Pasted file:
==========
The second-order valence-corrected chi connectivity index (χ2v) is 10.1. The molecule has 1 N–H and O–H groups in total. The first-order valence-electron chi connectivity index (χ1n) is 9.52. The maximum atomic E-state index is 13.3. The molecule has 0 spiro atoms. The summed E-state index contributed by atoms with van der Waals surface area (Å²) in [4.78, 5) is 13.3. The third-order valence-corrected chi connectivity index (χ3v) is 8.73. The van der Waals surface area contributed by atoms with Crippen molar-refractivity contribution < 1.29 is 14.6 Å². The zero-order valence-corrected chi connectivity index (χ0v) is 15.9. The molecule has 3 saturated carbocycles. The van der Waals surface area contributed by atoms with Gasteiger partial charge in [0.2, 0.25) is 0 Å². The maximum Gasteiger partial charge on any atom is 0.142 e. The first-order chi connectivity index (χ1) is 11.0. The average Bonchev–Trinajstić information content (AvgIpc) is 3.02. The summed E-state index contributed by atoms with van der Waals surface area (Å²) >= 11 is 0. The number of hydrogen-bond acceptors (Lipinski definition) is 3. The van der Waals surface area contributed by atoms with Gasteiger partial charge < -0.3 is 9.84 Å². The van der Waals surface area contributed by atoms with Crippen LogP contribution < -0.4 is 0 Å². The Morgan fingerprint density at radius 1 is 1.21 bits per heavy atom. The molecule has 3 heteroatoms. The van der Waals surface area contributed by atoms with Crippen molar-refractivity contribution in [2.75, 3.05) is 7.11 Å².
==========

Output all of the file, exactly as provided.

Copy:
The second-order valence-corrected chi connectivity index (χ2v) is 10.1. The molecule has 1 N–H and O–H groups in total. The first-order valence-electron chi connectivity index (χ1n) is 9.52. The maximum atomic E-state index is 13.3. The molecule has 0 spiro atoms. The summed E-state index contributed by atoms with van der Waals surface area (Å²) in [4.78, 5) is 13.3. The third-order valence-corrected chi connectivity index (χ3v) is 8.73. The van der Waals surface area contributed by atoms with Crippen molar-refractivity contribution < 1.29 is 14.6 Å². The zero-order valence-corrected chi connectivity index (χ0v) is 15.9. The molecule has 3 saturated carbocycles. The van der Waals surface area contributed by atoms with Gasteiger partial charge in [0.2, 0.25) is 0 Å². The maximum Gasteiger partial charge on any atom is 0.142 e. The first-order chi connectivity index (χ1) is 11.0. The average Bonchev–Trinajstić information content (AvgIpc) is 3.02. The summed E-state index contributed by atoms with van der Waals surface area (Å²) >= 11 is 0. The number of hydrogen-bond acceptors (Lipinski definition) is 3. The van der Waals surface area contributed by atoms with Gasteiger partial charge < -0.3 is 9.84 Å². The van der Waals surface area contributed by atoms with Crippen LogP contribution < -0.4 is 0 Å². The Morgan fingerprint density at radius 1 is 1.21 bits per heavy atom. The molecule has 3 heteroatoms. The van der Waals surface area contributed by atoms with Crippen molar-refractivity contribution in [2.75, 3.05) is 7.11 Å².